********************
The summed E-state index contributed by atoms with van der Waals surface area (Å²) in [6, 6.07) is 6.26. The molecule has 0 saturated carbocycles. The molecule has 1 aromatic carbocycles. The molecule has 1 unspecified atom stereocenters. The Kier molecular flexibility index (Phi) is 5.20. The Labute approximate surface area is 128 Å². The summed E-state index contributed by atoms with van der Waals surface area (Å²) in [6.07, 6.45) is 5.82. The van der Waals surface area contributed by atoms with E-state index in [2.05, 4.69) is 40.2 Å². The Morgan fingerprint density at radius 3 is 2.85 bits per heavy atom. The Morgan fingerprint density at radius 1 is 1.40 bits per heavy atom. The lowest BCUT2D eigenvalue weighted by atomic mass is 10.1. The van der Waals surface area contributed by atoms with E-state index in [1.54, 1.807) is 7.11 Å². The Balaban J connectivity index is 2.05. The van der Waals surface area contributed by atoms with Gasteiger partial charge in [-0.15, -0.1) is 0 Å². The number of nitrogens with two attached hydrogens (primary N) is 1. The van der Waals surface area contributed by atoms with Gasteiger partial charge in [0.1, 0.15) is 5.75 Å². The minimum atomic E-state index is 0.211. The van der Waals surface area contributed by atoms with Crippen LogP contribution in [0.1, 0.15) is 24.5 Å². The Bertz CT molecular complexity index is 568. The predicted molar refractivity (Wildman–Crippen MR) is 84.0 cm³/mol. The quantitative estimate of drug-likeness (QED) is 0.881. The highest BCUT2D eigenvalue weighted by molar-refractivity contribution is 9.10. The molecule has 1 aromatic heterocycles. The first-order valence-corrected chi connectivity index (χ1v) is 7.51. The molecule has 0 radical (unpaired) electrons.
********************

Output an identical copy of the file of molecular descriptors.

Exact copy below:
The summed E-state index contributed by atoms with van der Waals surface area (Å²) in [6, 6.07) is 6.26. The molecule has 0 saturated carbocycles. The molecule has 1 aromatic carbocycles. The molecule has 1 unspecified atom stereocenters. The Kier molecular flexibility index (Phi) is 5.20. The Labute approximate surface area is 128 Å². The summed E-state index contributed by atoms with van der Waals surface area (Å²) in [6.07, 6.45) is 5.82. The van der Waals surface area contributed by atoms with E-state index in [2.05, 4.69) is 40.2 Å². The Morgan fingerprint density at radius 3 is 2.85 bits per heavy atom. The Morgan fingerprint density at radius 1 is 1.40 bits per heavy atom. The lowest BCUT2D eigenvalue weighted by atomic mass is 10.1. The van der Waals surface area contributed by atoms with E-state index in [1.54, 1.807) is 7.11 Å². The Balaban J connectivity index is 2.05. The van der Waals surface area contributed by atoms with Gasteiger partial charge in [-0.15, -0.1) is 0 Å². The number of nitrogens with two attached hydrogens (primary N) is 1. The van der Waals surface area contributed by atoms with Gasteiger partial charge in [0.1, 0.15) is 5.75 Å². The minimum atomic E-state index is 0.211. The van der Waals surface area contributed by atoms with Crippen LogP contribution in [0.1, 0.15) is 24.5 Å². The Bertz CT molecular complexity index is 568. The predicted molar refractivity (Wildman–Crippen MR) is 84.0 cm³/mol. The quantitative estimate of drug-likeness (QED) is 0.881. The highest BCUT2D eigenvalue weighted by molar-refractivity contribution is 9.10. The molecule has 1 aromatic heterocycles. The first-order valence-corrected chi connectivity index (χ1v) is 7.51. The molecule has 0 radical (unpaired) electrons.